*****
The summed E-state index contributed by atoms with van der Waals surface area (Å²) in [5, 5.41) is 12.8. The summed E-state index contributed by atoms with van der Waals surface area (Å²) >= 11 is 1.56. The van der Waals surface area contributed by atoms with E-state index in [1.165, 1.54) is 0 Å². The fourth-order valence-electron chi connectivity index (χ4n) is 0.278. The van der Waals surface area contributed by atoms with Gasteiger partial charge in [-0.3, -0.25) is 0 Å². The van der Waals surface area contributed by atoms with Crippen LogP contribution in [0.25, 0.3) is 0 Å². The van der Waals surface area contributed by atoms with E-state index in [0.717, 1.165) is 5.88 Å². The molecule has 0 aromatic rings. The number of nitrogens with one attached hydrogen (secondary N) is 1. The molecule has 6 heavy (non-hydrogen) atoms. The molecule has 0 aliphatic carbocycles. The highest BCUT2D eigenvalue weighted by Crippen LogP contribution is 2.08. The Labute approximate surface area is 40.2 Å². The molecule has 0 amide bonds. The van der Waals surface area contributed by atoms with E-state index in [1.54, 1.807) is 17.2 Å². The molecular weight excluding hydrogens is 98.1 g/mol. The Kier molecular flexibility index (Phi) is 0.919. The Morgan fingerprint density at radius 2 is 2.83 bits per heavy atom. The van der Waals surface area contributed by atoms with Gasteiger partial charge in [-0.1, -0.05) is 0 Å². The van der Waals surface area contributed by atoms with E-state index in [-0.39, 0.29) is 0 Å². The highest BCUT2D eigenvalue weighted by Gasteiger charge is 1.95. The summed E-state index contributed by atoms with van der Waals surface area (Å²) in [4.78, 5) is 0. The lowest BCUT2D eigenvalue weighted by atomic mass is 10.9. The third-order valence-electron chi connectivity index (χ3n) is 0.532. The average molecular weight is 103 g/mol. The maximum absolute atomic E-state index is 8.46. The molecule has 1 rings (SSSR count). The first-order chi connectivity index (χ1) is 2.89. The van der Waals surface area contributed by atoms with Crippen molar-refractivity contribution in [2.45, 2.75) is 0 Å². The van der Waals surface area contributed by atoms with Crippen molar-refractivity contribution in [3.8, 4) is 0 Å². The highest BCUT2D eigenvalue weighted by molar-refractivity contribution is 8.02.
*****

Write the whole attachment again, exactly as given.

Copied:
The summed E-state index contributed by atoms with van der Waals surface area (Å²) in [5, 5.41) is 12.8. The summed E-state index contributed by atoms with van der Waals surface area (Å²) >= 11 is 1.56. The van der Waals surface area contributed by atoms with E-state index in [1.165, 1.54) is 0 Å². The fourth-order valence-electron chi connectivity index (χ4n) is 0.278. The van der Waals surface area contributed by atoms with Gasteiger partial charge in [-0.3, -0.25) is 0 Å². The van der Waals surface area contributed by atoms with Crippen LogP contribution in [0.25, 0.3) is 0 Å². The van der Waals surface area contributed by atoms with E-state index in [0.717, 1.165) is 5.88 Å². The molecule has 0 aromatic rings. The number of nitrogens with one attached hydrogen (secondary N) is 1. The molecule has 6 heavy (non-hydrogen) atoms. The molecule has 0 aliphatic carbocycles. The highest BCUT2D eigenvalue weighted by Crippen LogP contribution is 2.08. The Labute approximate surface area is 40.2 Å². The molecule has 0 amide bonds. The van der Waals surface area contributed by atoms with E-state index in [1.54, 1.807) is 17.2 Å². The molecular weight excluding hydrogens is 98.1 g/mol. The Kier molecular flexibility index (Phi) is 0.919. The Morgan fingerprint density at radius 2 is 2.83 bits per heavy atom. The van der Waals surface area contributed by atoms with Gasteiger partial charge in [-0.1, -0.05) is 0 Å². The van der Waals surface area contributed by atoms with E-state index in [-0.39, 0.29) is 0 Å². The highest BCUT2D eigenvalue weighted by Gasteiger charge is 1.95. The summed E-state index contributed by atoms with van der Waals surface area (Å²) in [4.78, 5) is 0. The lowest BCUT2D eigenvalue weighted by atomic mass is 10.9. The third-order valence-electron chi connectivity index (χ3n) is 0.532. The average molecular weight is 103 g/mol. The maximum absolute atomic E-state index is 8.46. The molecule has 1 rings (SSSR count). The first-order chi connectivity index (χ1) is 2.89. The van der Waals surface area contributed by atoms with Crippen molar-refractivity contribution in [2.45, 2.75) is 0 Å². The van der Waals surface area contributed by atoms with Crippen molar-refractivity contribution in [3.8, 4) is 0 Å². The highest BCUT2D eigenvalue weighted by molar-refractivity contribution is 8.02.